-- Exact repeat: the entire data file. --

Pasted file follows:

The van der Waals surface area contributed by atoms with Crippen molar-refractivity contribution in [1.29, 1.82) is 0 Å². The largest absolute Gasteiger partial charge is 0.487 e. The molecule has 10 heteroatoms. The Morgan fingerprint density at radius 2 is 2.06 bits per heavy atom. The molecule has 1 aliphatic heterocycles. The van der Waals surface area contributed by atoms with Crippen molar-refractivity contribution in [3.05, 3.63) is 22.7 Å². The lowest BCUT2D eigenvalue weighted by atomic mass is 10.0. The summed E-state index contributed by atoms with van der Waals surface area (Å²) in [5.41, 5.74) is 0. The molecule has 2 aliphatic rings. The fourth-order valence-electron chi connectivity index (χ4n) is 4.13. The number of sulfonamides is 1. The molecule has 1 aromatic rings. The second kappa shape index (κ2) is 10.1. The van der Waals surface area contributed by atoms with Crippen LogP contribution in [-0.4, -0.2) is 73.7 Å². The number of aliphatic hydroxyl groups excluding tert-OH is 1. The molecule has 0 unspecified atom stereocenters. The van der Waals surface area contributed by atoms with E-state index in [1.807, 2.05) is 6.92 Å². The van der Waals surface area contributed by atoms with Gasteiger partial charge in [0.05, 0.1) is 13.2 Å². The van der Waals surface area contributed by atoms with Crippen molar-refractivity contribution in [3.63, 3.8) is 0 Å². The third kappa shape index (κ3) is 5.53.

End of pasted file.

The van der Waals surface area contributed by atoms with Crippen molar-refractivity contribution in [1.29, 1.82) is 0 Å². The largest absolute Gasteiger partial charge is 0.487 e. The molecule has 10 heteroatoms. The Morgan fingerprint density at radius 2 is 2.06 bits per heavy atom. The molecule has 1 aliphatic heterocycles. The van der Waals surface area contributed by atoms with Crippen molar-refractivity contribution in [3.05, 3.63) is 22.7 Å². The lowest BCUT2D eigenvalue weighted by atomic mass is 10.0. The summed E-state index contributed by atoms with van der Waals surface area (Å²) in [5.41, 5.74) is 0. The molecule has 2 aliphatic rings. The fourth-order valence-electron chi connectivity index (χ4n) is 4.13. The number of sulfonamides is 1. The molecule has 1 aromatic rings. The second kappa shape index (κ2) is 10.1. The van der Waals surface area contributed by atoms with Crippen LogP contribution in [-0.4, -0.2) is 73.7 Å². The number of aliphatic hydroxyl groups excluding tert-OH is 1. The molecule has 0 unspecified atom stereocenters. The van der Waals surface area contributed by atoms with E-state index in [1.807, 2.05) is 6.92 Å². The van der Waals surface area contributed by atoms with Gasteiger partial charge in [0.05, 0.1) is 13.2 Å². The van der Waals surface area contributed by atoms with Crippen molar-refractivity contribution in [3.63, 3.8) is 0 Å². The third kappa shape index (κ3) is 5.53.